Shell Canada’s Disguised Advertising Techniques Can’t Hide the Truth about the Tar Sands

OTTAWA--Sierra Club Canada filed a complaint with Advertising Standards Canada today alleging Shell Canada and Canwest have violated the Canadian Code of Advertising Standards. Over the last three weeks, Canwest has run a series of full page features described as, "A six-week Canwest special information feature on climate change, in partnership with Shell Canada." Sierra Club Canada was at first confused by the one-sided nature of the "information" and contacted the Ottawa Citizen only to find out the “features” were in fact full-page advertisements.

"As a former reporter and ad sales person I was confused by these Shell ads. I could not tell they were ads. They looked and read like editorial content," said John Bennett, Executive Director of Sierra Club Canada.

Provision 2 of the Advertising Standards Code, ‘Disguised Advertising Techniques,’ states: "No advertisement shall be presented in a format or style which conceals its commercial intent.” Over the last three weeks full page feature articles have appeared in Canwest papers including the National Post, Ottawa Citizen, Montreal Gazette, Edmonton Journal, Vancouver Sun and the Calgary Herald. The features are laid out and by-lined in a similar fashion to the rest of the publications and described as "information features." No attempt has been made to point out to the reader that these "information features" are paid advertisements. One such feature elaborated on the virtues of Shell’s oil sands operations and how Shell was working to develop “cleaner fuels that contribute to improving air quality.”

Sierra Club Canada learned this series was an advertisement only after it complained to the Ottawa Citizen over the unbalanced presentation of an established controversial issue which would be a violation of the Code of Conduct of the Ontario Press Council. Ottawa Citizen publisher, James Orban, confirmed this was an advertising feature in an email saying, "I believe most Citizen readers would realize the page(s) are advertisements for Shell Canada."

Upon confirming the series of full page features were in fact advertising, Sierra Club Canada drafted a complaint to Advertising Standards Canada. The complaint calls upon Advertising Standards Canada to apply whatever sanctions it has as a voluntary regulator to Shell Canada and Canwest. It reads in part, "It is not plausible that no one at a major newspaper chain and a multi-national corporation noticed there was no disclaimer on these ‘information feature(s)’ indicating them to be paid advertisements.”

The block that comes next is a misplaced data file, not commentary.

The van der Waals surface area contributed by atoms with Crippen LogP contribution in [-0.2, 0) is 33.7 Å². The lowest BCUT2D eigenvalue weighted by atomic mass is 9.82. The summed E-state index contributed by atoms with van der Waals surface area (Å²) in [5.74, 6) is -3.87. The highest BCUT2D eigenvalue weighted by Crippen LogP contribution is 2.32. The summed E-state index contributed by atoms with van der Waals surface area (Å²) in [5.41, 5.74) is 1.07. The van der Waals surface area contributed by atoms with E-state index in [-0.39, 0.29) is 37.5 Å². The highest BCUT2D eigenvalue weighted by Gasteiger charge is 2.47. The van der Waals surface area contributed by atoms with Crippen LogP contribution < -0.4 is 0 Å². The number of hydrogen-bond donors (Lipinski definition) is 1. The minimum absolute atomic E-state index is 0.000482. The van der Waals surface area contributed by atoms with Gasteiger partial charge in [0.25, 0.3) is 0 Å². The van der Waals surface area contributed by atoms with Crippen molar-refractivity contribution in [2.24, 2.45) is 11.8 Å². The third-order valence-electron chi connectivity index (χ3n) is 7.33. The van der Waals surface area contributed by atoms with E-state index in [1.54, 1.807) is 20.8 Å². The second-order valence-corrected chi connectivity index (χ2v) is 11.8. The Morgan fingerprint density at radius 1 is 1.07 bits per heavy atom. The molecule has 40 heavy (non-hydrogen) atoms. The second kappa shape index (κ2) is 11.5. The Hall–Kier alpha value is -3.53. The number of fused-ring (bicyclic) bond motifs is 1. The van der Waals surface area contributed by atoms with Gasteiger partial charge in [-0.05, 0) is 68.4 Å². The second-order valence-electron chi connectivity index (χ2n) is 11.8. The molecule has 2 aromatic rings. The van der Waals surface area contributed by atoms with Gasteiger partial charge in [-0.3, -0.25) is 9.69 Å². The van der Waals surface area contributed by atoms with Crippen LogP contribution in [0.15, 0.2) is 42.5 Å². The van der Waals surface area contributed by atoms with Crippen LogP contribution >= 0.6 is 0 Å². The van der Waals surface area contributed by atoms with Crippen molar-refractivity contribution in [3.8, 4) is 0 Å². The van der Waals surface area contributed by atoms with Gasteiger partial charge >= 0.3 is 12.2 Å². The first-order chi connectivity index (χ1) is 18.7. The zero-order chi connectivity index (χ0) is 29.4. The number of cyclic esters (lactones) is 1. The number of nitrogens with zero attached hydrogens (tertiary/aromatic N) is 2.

"The role fossil fuels play in causing climate change is an important and complex issue. Newspapers and oil companies have an ethical if not legal responsibility to present their points of view in an honest straight forward manner,” said Bennett.

Shell Caught Misleading the Public Again>>>

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Contact:
Michael Bernard
Director of Media Relations
Sierra Club Canada
michaelb@sierraclub.ca
(o) 613.241.4611 x230
(c) 613.302.9933
Toll free: 1.888.810.4204
 

Background:

Complaint filed to Advertising Standards Canada on February 10, 2010

• Name, complete mailing address and phone number:

John Bennett, Executive Director, Sierra Club Canada, 412-1 Nicholas Street, Ottawa, Ontario K1N 7B7, PH: 613.291.6888

• Explain the reason or basis for the complaint and, if known, the provision(s) of the Code that may apply:

Sierra Club Canada is lodging a complaint against Shell Canada, under Provision 2 of the Advertising Standards Code, ‘Disguised Advertising Techniques’, which states: "No advertisement shall be presented in a format or style which conceals its commercial intent.”